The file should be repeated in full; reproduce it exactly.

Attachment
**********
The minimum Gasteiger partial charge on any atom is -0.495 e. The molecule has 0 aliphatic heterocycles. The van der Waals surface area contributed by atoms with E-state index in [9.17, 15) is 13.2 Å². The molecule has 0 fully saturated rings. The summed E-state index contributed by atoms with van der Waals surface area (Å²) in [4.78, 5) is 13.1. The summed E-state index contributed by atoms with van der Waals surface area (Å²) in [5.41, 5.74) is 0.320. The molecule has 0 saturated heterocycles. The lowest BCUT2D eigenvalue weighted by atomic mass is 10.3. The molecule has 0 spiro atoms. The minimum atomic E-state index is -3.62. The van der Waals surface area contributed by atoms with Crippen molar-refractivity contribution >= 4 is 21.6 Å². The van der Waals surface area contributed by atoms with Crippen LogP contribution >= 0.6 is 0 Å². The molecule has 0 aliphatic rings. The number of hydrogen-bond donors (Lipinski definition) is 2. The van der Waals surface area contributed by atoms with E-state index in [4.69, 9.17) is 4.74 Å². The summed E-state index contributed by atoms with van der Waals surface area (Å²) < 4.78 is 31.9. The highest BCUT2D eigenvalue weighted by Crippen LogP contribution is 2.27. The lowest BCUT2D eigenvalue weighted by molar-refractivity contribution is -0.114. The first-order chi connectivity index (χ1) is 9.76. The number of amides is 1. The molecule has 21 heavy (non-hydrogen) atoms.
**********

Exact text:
The minimum Gasteiger partial charge on any atom is -0.495 e. The molecule has 0 aliphatic heterocycles. The van der Waals surface area contributed by atoms with E-state index in [9.17, 15) is 13.2 Å². The molecule has 0 fully saturated rings. The summed E-state index contributed by atoms with van der Waals surface area (Å²) in [4.78, 5) is 13.1. The summed E-state index contributed by atoms with van der Waals surface area (Å²) in [5.41, 5.74) is 0.320. The molecule has 0 saturated heterocycles. The lowest BCUT2D eigenvalue weighted by atomic mass is 10.3. The molecule has 0 spiro atoms. The minimum atomic E-state index is -3.62. The van der Waals surface area contributed by atoms with Crippen molar-refractivity contribution >= 4 is 21.6 Å². The van der Waals surface area contributed by atoms with Crippen LogP contribution >= 0.6 is 0 Å². The molecule has 0 aliphatic rings. The number of hydrogen-bond donors (Lipinski definition) is 2. The van der Waals surface area contributed by atoms with E-state index in [4.69, 9.17) is 4.74 Å². The summed E-state index contributed by atoms with van der Waals surface area (Å²) < 4.78 is 31.9. The highest BCUT2D eigenvalue weighted by Crippen LogP contribution is 2.27. The lowest BCUT2D eigenvalue weighted by molar-refractivity contribution is -0.114. The first-order chi connectivity index (χ1) is 9.76. The number of amides is 1. The molecule has 21 heavy (non-hydrogen) atoms.